rapid method, the pH is reduced as soon as the temperature reaches the start of the critical range.
This method is suitable for relatively uncritical conditions. The dyeing time at T
max is then equivalent to the diffusion time in the constant-pH process. The critical
temperature range can be passed through faster because the pH at the start of the process is above
the level used in the constant-pH method, allowing for more level dye uptake.In the second method
illustrated here (the universal method in Figure 4), which has proved reliable in practical trials,
the pH is reduced when the temperature reaches the end of the critical range. This generally
ensures an optimum balance between dyeing time and reliability.The third method, which is shown in
Figure 4 as the most reliable method, should be used only for very difficult shades such as
turquoise. In this method, the pH is not reduced until the temperature reaches T
max. The low level of bath exhaustion at the higher initial pH value is utilized for
migration of the dyes. Compared with the constant-pH method, the dyeing time at maximum temperature
is increased by the length of time required for dosing.Regrettably, the most suitable of these
three methods can only be determined empirically at present, as no mathematical formulae are
available. Alongside the migration properties of the dye, other major influences are the equipment
used and the composition and pH-dependence of the polyamide.Constant-pH Vs. pH-Sliding MethodsThe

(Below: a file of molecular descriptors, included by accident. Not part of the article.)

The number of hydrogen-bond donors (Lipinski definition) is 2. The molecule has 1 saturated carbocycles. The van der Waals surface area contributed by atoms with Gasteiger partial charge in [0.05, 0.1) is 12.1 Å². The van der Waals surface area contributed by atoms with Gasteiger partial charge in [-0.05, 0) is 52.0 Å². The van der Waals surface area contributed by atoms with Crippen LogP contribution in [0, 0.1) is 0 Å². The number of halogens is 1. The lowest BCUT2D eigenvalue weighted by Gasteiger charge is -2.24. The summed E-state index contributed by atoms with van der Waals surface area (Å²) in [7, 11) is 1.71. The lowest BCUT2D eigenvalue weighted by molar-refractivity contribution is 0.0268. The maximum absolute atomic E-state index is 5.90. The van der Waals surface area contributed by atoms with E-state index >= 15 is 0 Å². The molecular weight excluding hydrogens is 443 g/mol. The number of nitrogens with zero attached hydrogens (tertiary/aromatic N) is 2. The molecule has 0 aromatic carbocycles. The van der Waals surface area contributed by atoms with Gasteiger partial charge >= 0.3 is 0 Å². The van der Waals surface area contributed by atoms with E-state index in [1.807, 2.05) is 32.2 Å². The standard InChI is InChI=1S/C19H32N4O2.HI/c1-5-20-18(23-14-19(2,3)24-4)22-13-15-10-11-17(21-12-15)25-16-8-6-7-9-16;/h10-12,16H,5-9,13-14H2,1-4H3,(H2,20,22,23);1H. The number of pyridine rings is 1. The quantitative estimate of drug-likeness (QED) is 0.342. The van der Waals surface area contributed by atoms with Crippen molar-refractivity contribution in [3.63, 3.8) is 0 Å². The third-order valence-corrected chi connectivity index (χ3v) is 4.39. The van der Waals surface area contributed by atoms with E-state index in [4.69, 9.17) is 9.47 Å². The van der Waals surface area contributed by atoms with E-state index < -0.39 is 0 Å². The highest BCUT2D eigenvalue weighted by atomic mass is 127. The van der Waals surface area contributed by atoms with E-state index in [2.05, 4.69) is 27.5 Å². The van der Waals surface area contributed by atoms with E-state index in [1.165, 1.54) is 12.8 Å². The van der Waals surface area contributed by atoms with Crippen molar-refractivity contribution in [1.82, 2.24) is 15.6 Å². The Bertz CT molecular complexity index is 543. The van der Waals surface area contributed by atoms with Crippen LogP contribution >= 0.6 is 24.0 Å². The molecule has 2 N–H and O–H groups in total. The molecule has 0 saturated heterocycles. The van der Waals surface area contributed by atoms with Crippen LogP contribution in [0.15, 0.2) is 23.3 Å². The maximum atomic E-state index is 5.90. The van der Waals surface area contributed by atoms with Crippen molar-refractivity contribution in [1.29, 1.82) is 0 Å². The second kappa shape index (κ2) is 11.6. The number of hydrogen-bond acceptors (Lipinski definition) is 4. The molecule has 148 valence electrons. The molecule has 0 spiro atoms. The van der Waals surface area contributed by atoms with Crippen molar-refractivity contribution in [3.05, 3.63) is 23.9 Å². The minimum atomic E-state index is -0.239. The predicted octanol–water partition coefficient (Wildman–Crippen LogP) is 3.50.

two methods used to dye polyamide are the constant pH method and the pH-sliding method. The
parameters used in this illustration were calculated on the basis of the same recipe with the aid
of the Optidye N program. The unbroken curves show the temperature profile for each method (the
gray curve shows the pH-sliding process and the black one shows the constant pH method), while the
broken line shows the pH profile. The fiber saturation value of the substrate used in this example
is SF=2.0, and the strike rate is V=1.2. Both curves show that the liquor was heated as fast as
possible up to the critical range. Since virtually no dye is exhausted onto the fiber during this
heating phase, the highest possible heating gradient should be selected to save time. The critical
temperature range depends on the pH; it is slightly higher for the pH-sliding process than for the
constant pH process. A higher heating-up rate can be selected in the critical temperature range
when using the pH-sliding method than when using the constant pH method. Once the temperature has
reached TEnd, at which point exhaustion of the dyes is completed or the desired level of bath
exhaustion is achieved, depending on which method is being used, the heating rate is increased
significantly. The temperature is held at the maximum point until full penetration of the fiber is